Whenever the fuck we decide to finally grow up…

On a microcosmic level example I suppose, and in an effort to shed even more ever-present R.C. guilt, why can’t I – even though the pain caused by their transgressions was deep, overwhelming, intentional and still being doled out in sporadic venomous rations – forgive my ex-hole enough as to finally stop calling them that? And why can’t I take that forgiveness and apply it to the incorrectly (and sometimes justified) assigned failings of my own good self as well?

For fucks sake, I watched both my dad die miserably years ago, and the ex-hole choosing to live in a similar fashion today. How many examples does it take for me – for any of us, really – to finally learn The Lesson?

Someone I love and will now miss is not here today. No, not ever more. And I never even got to say goodbye. I never did so because in my daily blindness, I never once thought that the time was nigh.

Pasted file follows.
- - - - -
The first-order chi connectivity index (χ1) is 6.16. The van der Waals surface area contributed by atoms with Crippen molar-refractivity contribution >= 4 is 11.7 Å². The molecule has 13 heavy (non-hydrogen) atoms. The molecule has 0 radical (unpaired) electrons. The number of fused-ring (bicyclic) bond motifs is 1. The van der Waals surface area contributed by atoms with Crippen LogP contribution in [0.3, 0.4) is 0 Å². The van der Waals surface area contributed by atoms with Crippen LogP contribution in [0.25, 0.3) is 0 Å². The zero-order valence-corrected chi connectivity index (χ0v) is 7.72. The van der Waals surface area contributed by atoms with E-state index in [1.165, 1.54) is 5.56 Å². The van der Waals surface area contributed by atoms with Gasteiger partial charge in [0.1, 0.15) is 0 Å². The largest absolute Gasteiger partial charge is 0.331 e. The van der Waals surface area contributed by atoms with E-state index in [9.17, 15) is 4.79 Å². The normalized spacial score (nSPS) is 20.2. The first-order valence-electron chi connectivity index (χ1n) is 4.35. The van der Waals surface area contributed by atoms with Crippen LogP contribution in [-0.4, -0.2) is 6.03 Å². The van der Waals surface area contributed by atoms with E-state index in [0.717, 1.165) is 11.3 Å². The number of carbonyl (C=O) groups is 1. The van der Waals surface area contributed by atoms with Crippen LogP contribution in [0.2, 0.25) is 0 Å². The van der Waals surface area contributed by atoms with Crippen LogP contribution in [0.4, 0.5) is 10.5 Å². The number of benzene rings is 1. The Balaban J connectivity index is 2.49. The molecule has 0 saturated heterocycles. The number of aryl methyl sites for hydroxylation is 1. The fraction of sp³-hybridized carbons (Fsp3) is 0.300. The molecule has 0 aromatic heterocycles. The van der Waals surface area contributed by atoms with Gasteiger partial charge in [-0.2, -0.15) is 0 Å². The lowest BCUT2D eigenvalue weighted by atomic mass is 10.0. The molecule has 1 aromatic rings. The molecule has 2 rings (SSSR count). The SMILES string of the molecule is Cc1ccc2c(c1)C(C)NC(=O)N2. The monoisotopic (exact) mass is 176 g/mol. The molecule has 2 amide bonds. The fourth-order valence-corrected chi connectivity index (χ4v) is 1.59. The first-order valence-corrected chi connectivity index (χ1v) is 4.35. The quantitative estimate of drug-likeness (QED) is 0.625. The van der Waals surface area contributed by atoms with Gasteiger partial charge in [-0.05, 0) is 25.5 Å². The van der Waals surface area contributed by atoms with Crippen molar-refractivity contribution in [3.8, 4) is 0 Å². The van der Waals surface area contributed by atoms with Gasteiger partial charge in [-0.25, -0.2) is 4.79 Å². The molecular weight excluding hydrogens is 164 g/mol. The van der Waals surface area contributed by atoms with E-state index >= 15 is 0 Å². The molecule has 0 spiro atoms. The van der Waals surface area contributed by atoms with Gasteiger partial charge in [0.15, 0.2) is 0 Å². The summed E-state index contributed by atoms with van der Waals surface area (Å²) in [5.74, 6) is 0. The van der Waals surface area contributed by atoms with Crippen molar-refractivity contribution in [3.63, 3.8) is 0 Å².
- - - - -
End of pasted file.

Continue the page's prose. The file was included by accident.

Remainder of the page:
And yeah, I did use the word “nigh” just now so that you’d think that I was some sort of educated writer, but in honesty, I would give up the impression desired if I was granted just one more kiss on Rae’s cheek before she bolted off to her Yahweh.

Honestly, I would.

*

Stumbling back into my office from a quick run to her funeral service today, I was met by a private note amongst friends that two of the very best I have ever been blessed with were themselves blessed just hours before with the birth of their long-awaited twins; twins that I will forever more now call only Luke and Leia, by the way – regardless of their parents chagrin.

In reading the note, especially on the heels of the service I had just attended – one wherein a life was celebrated instead of a death being cursed – I had one last epiphany and saw that Tomorrow was once again here. Another chance to learn, grow, share, enjoy, and maybe – just maybe – build upon the efforts of those who lived yesterday to become just a little bit better tomorrow. For, just as someone isn’t here today, there are two more who have just arrived. “And the ripples of the good will continue to spread in wider circles than the ripples of the selfish, for they travel across much deeper waters.

Sounds good, right?

Someone I love and will now miss is not here today. I would like to be of a mind, and live in a world, where that is a celebration instead of a curse. A world where goodbyes are heard only through all the hellos also being made. A world to come, if We make it so. A world to come, if we decide to be friends.

Dedicated to Rachel Cohen.